Library Workers Reject Offer In Supervised Vote

CUPE Local 2974 spokesperson Lori Wightman address Essex County Council on October 19, 2016. (Photo by Ricardo Veneza)

The results of Tuesday morning’s vote on the latest offer from the Essex County Library Board wasn’t even close.

Striking library workers voted 48-7 against the proposal in a vote supervised by provincial officials. There are 57 members.

The result is no surprise to CUPE Local 2974 spokeswoman Lori Wightman who was adamant the bargaining unit has the backing of its members.

“They’ve always maintained that if only the members knew what the deal was, they would take it,” she says. “They obviously now know what the deal is and they said no. So, let’s get back to the table. Let’s get this resolved.”

The workers hit the picket line June 25 in a bitter dispute over sick time and short-term disability. The latest talks broke off November 25 when the two sides met with a provincial mediator.

However, Wightman isn’t deaf to a threat published in the media that the board will open library branches and operate them with management, and library board chair Richard Meloche doubts anything would come out of another round of bargaining.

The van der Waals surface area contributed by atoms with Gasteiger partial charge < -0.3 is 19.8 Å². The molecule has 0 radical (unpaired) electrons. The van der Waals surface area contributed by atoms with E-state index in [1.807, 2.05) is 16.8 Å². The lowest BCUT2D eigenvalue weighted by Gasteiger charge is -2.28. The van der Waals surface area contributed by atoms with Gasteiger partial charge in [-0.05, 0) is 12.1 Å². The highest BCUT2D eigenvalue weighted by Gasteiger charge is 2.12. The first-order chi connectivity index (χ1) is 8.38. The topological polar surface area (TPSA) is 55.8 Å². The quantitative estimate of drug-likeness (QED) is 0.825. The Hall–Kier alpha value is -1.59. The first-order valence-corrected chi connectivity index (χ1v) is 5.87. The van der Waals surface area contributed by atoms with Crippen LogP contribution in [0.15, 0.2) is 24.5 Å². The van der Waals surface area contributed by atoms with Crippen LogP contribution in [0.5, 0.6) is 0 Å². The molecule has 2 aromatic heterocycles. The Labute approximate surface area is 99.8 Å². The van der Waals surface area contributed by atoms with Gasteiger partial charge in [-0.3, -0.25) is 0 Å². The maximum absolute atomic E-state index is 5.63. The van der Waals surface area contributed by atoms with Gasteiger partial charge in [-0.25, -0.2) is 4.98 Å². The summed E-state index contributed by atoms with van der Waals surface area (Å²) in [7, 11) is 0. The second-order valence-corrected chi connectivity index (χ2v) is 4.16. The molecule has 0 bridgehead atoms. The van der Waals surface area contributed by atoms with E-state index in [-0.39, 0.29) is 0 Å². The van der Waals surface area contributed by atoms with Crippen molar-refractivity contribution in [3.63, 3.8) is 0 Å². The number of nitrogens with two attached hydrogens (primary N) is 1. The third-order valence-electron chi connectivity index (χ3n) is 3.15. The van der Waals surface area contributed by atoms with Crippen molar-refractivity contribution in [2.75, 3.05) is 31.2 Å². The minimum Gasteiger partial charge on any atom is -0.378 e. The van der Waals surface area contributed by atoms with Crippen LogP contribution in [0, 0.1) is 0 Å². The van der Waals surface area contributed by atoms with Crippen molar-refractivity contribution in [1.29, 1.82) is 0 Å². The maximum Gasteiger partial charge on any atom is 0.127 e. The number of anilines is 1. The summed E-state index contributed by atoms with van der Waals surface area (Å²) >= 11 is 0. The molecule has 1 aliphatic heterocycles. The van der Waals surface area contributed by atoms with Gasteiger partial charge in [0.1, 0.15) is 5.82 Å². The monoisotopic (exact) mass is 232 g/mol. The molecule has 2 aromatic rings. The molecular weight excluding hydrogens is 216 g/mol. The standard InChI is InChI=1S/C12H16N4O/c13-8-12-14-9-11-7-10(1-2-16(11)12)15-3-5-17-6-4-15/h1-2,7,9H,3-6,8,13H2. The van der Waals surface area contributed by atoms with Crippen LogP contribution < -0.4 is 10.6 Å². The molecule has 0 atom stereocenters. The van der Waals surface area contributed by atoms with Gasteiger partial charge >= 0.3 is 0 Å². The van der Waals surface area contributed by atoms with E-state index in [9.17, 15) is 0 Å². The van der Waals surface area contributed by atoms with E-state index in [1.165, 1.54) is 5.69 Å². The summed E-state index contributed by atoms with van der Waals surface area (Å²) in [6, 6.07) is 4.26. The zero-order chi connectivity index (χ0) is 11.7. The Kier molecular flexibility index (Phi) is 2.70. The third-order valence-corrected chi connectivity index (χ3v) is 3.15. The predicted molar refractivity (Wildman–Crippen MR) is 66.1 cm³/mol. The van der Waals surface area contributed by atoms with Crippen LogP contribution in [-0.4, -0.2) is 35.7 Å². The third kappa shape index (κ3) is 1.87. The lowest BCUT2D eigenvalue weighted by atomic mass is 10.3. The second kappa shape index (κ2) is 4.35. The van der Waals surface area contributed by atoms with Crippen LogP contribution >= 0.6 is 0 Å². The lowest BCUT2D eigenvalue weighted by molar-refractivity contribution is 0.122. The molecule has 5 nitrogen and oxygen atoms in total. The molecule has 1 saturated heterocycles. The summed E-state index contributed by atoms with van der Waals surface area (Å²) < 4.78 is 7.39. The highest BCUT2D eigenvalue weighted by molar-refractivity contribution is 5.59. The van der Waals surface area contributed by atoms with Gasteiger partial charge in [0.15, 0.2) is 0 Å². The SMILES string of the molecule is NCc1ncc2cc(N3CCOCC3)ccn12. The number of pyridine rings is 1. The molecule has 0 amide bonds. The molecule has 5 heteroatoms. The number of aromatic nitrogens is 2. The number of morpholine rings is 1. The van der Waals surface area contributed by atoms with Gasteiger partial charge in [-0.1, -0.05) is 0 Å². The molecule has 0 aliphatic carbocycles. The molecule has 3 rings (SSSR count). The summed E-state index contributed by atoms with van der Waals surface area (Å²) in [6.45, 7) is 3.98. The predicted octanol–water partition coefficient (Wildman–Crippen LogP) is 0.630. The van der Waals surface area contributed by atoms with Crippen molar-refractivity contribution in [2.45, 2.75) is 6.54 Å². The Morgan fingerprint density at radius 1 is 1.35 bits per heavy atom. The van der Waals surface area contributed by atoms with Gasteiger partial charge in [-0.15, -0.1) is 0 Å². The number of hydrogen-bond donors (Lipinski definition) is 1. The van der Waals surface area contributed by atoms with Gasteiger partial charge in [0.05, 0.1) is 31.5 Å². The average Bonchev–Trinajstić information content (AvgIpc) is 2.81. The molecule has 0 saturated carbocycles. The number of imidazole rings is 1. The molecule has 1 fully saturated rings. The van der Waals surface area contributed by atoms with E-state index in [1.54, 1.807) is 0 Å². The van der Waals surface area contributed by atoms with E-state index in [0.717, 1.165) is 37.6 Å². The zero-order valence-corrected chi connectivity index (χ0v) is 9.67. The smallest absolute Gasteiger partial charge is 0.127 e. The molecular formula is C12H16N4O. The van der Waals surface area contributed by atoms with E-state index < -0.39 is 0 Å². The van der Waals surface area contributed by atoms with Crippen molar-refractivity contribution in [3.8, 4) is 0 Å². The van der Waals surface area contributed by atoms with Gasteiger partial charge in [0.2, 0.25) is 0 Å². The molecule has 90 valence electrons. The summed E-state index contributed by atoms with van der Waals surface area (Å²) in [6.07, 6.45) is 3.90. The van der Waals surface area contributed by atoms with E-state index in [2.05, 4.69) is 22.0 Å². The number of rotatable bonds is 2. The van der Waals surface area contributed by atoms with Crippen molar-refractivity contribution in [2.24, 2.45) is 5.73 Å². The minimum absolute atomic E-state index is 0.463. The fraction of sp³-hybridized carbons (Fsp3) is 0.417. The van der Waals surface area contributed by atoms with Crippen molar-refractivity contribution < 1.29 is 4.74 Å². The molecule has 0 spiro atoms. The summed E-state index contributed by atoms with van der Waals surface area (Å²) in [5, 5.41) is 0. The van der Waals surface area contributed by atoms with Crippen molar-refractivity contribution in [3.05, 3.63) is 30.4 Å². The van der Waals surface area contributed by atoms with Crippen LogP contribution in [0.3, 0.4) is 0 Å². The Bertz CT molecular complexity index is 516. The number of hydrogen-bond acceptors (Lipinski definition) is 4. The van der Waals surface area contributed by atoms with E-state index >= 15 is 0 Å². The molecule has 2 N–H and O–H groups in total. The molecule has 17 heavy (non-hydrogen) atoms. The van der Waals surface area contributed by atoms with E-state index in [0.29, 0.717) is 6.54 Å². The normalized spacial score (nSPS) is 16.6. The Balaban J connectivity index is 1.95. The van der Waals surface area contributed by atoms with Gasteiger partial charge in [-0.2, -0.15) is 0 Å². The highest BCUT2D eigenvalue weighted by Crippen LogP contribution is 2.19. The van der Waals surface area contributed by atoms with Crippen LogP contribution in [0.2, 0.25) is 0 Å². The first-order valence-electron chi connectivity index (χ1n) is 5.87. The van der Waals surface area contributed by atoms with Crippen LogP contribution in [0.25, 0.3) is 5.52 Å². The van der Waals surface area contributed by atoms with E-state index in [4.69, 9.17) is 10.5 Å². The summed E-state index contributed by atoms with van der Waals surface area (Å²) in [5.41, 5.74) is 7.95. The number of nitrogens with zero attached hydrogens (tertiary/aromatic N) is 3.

“There’s no point in us calling them back to the table because the only issue here to decide is [about] the third-party insurer,” says Meloche.

He says the county is considering opening libraries on a rotating basis and offering basic services. It employs five managers with library experience and has 14 branches.

CUPE says it has offered flexibility by providing different proposals, but Meloche has been clear that all bargaining units with the county will be moved to a third-party insurer. He says the county stands to save more than $500,000 a year and insists he still doesn’t understand what the union is objecting to.

“We haven’t even received specifics from them,” he says. “What is it that you don’t like about [a] third-party insurer?”

With no end in sight, Wightman says she would not take arbitration off the table, but does not feel it is necessary.

“If they can come to the table, and negotiate fairly, and in good faith, and without dictating terms, we should be able to resolve this without doing that,” she says.

To a point, Meloche agrees. He says the trouble with submitting to an arbitrator is the process can be lengthy and unpredictable.